The Day of Battle: the War in Sicily and Italy, 1943-1944 by Rick Atkinson

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The Day of Battle: the War in Sicily and Italy, 1943-1944 by Rick Atkinson

Post  Bookworm on Fri Jul 12, 2013 8:25 pm

To say that no war in American history ever went well is an understatement. The Allied effort in the Mediterranean portrayed in this extensive study of World War II verifies that military acumen and tactical maneuvering had not improved much since the day of the smooth bored musket. It is truly a wonder the Americans, the British, smatterings of Canadians, Poles, and French pulled off the liberation of Sicily and Italy. Italy, and the advance on Rome, proved to be beyond the capabilities of the Allied forces against the Nazi Panzer division under General Kesselring.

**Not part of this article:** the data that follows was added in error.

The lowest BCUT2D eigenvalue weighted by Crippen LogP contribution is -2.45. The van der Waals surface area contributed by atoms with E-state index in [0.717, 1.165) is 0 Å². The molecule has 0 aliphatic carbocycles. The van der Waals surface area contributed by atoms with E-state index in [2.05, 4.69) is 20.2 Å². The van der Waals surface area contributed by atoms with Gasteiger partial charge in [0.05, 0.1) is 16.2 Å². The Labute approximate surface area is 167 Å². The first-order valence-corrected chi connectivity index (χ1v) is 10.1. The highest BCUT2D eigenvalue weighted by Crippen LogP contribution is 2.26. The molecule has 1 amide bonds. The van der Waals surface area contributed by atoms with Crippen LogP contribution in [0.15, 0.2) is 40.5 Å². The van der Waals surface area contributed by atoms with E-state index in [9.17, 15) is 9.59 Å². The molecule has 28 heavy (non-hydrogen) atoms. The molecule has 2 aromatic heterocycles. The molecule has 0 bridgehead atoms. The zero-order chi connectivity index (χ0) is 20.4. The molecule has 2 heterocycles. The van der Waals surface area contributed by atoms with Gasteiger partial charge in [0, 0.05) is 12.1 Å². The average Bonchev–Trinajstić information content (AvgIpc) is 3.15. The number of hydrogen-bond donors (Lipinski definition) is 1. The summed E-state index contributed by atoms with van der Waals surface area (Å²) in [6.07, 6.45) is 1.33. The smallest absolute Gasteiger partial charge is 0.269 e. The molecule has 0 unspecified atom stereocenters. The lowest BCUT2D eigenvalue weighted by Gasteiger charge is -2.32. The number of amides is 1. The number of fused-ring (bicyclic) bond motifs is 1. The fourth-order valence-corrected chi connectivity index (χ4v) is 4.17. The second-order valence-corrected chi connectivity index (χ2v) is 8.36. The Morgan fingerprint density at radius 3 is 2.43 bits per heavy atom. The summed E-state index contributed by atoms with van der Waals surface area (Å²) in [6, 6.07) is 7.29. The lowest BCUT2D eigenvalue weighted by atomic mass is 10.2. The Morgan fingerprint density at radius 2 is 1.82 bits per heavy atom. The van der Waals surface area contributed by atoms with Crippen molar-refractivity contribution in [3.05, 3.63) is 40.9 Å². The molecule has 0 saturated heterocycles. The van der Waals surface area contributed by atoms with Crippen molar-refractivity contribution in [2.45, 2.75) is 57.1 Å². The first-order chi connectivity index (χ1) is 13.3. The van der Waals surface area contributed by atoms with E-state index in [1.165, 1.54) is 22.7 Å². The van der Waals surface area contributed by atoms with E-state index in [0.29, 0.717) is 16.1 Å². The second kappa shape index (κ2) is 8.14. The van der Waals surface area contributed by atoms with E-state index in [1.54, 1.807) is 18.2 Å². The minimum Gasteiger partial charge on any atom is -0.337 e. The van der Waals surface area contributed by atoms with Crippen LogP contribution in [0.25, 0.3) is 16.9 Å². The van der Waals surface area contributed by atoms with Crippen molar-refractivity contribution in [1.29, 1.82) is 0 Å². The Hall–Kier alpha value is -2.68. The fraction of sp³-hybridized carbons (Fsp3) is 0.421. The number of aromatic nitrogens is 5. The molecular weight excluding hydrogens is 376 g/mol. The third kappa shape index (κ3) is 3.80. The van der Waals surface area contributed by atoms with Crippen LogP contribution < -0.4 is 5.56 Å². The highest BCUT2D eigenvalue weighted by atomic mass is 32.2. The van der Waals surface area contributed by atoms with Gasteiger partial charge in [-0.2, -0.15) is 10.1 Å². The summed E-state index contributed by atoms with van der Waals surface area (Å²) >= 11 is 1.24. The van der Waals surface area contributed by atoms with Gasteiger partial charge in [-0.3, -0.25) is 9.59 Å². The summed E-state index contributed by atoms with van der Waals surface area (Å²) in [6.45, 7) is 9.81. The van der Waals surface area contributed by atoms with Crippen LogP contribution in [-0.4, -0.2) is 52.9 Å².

Of course it may have been helpful if Patton hadn't slapped two soldiers around and been relieved during the Sicilian campaign. Lieutenant General Mark Clark had too much to handle coordinating the American troops and was nearly done in by the recalcitrant and smug independence of the British Eighth Army.
An excellent delve into the minds of the principals involved, particularly Clark and the always opportunistic Kesselring. Highly recommended for World War II buffs who fear the ultimate insignificant loss of the lives of young men.
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